On the Christmas after her mother’s death, Tippett and her daughter flew to Hawaii. They attended a Christmas Eve service on the beach. “One of the qualities I enjoyed most about my mother was her sense of adventure,” says Tippett. “That holiday seemed very reflective of what she valued in life, and what I valued about her.”

Sue McClelland had a interfaith marriage for 30 years. After her divorce, she embraced the traditions of her Jewish childhood, lighting a menorah, serving potato latkes, and playing dreidel games for Hanukkah.

Families may also want to pare down their holiday plans to allow for the lack of energy they’re likely to experience.

“It’s important during the holidays that people really pace themselves, that they avoid taking on too much,” says Tippett. “Look for the quiet spaces and simplicity of those of those times, too.”

Tippett remarried this summer, but during the years after her divorce, she sometimes chose to spend an entire Christmas Day with her young daughter. They would dress up for a meal in the best restaurant they could afford, then return home to watch their favorite movies, play board games and create cozy memories.

“It was a real sweet, restful, intimate way to spend the day,” Tippett says.

McClelland teaches a course called “Parenting Children of Divorce” at St. Joseph Family Center. Particularly on those first holidays, she says, it’s important not to trap kids in the middle.

“After all,” she says, “you divorce each other, but your children didn’t choose it. It’s a loss for them either way.”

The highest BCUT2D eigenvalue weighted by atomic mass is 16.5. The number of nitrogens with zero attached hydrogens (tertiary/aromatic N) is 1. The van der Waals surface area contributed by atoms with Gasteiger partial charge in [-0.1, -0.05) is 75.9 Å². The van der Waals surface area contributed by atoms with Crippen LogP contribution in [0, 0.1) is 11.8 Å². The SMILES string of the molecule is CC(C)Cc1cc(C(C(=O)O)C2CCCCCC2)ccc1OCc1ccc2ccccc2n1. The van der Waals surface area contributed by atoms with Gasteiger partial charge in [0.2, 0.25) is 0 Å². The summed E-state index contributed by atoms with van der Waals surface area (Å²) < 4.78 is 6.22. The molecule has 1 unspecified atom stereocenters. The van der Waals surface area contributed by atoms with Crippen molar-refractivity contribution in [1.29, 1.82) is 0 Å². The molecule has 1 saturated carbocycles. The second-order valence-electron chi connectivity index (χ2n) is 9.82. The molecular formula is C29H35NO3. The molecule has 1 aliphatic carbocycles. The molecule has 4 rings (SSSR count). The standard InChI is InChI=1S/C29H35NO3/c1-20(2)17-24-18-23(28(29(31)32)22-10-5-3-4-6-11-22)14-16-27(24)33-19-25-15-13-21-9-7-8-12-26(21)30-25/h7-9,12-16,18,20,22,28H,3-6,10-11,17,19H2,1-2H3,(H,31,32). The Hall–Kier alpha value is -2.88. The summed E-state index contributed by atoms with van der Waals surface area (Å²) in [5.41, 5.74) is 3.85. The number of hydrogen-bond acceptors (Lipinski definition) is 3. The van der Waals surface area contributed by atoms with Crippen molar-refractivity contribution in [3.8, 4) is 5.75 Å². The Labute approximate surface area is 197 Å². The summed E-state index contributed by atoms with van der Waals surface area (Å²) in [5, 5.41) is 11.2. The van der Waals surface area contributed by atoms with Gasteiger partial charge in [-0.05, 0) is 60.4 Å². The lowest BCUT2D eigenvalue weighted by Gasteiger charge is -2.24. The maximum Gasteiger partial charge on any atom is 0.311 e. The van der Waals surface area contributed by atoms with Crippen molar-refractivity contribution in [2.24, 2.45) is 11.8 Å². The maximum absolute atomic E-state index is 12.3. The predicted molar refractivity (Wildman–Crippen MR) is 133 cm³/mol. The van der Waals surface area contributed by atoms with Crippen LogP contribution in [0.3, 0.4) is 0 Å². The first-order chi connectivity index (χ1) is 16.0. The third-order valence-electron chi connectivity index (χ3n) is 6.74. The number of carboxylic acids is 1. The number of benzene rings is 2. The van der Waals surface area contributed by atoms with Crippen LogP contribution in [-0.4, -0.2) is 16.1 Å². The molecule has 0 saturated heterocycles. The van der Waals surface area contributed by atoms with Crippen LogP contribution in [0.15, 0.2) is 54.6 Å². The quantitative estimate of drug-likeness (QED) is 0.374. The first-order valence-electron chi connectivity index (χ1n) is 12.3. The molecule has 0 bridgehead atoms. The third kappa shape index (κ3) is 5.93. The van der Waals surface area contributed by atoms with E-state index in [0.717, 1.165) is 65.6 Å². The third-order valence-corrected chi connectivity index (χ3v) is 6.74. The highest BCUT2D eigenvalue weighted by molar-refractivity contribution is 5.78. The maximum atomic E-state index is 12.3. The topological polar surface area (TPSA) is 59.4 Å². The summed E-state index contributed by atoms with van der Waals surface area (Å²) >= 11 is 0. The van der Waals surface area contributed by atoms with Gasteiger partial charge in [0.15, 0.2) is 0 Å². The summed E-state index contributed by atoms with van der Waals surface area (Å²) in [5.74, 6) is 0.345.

After McClelland’s divorce, she found it helpful to negotiate with her ex-husband to arrange their holiday plans. That way they avoided issuing conflicting invitations to their adult children, or planning identical celebrations.

“It’s hard on kids to have everything duplicated,” she says. “It’s like they’re taking care of the parents. They have to eat two turkeys. They’re obligated all over the place. It’s too much for them.”

The plans people make that first year don’t have to become tradition. It may be that after the grief has subsided, it will become easier to reach out and create new holiday celebrations.

“People who go through an experience like this do move through the grieving process,” says Lyons. “It takes time, but it happens. No one wants to do this, but it does lead a person back to life again, and back to reconnection with the world.”

Mike Palmer returned to his extended family in England after his divorce in 1991.

“I very quickly realized my family didn’t understand what I’d been through,” Palmer says.